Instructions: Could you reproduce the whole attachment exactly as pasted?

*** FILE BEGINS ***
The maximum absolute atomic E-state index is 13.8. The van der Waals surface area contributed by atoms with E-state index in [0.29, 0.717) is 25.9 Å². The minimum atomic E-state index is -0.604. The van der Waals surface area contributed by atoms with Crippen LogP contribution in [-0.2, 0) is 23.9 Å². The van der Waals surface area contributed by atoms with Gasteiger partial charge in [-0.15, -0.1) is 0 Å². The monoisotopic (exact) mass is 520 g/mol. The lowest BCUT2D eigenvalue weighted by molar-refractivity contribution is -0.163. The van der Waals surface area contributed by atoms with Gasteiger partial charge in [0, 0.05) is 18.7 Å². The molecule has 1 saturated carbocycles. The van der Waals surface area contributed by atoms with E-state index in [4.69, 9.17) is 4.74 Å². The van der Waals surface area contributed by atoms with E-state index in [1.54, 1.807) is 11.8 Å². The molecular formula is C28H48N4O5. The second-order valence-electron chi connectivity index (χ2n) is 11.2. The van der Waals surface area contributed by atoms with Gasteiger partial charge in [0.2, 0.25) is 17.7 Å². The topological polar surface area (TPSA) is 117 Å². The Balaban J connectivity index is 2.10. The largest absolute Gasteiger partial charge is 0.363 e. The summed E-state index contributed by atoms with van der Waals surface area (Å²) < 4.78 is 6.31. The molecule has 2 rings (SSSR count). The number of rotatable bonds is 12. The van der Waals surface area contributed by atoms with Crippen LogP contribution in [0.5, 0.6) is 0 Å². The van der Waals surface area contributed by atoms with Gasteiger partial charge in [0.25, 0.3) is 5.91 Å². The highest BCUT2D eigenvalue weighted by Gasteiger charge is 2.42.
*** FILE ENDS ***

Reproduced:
The maximum absolute atomic E-state index is 13.8. The van der Waals surface area contributed by atoms with E-state index in [0.29, 0.717) is 25.9 Å². The minimum atomic E-state index is -0.604. The van der Waals surface area contributed by atoms with Crippen LogP contribution in [-0.2, 0) is 23.9 Å². The van der Waals surface area contributed by atoms with Gasteiger partial charge in [-0.15, -0.1) is 0 Å². The monoisotopic (exact) mass is 520 g/mol. The lowest BCUT2D eigenvalue weighted by molar-refractivity contribution is -0.163. The van der Waals surface area contributed by atoms with Gasteiger partial charge in [0, 0.05) is 18.7 Å². The molecule has 1 saturated carbocycles. The van der Waals surface area contributed by atoms with E-state index in [4.69, 9.17) is 4.74 Å². The van der Waals surface area contributed by atoms with E-state index in [1.54, 1.807) is 11.8 Å². The molecular formula is C28H48N4O5. The second-order valence-electron chi connectivity index (χ2n) is 11.2. The van der Waals surface area contributed by atoms with Gasteiger partial charge in [0.2, 0.25) is 17.7 Å². The topological polar surface area (TPSA) is 117 Å². The Balaban J connectivity index is 2.10. The largest absolute Gasteiger partial charge is 0.363 e. The summed E-state index contributed by atoms with van der Waals surface area (Å²) < 4.78 is 6.31. The molecule has 2 rings (SSSR count). The number of rotatable bonds is 12. The van der Waals surface area contributed by atoms with Crippen LogP contribution in [0.5, 0.6) is 0 Å². The van der Waals surface area contributed by atoms with Gasteiger partial charge in [0.25, 0.3) is 5.91 Å². The highest BCUT2D eigenvalue weighted by Gasteiger charge is 2.42.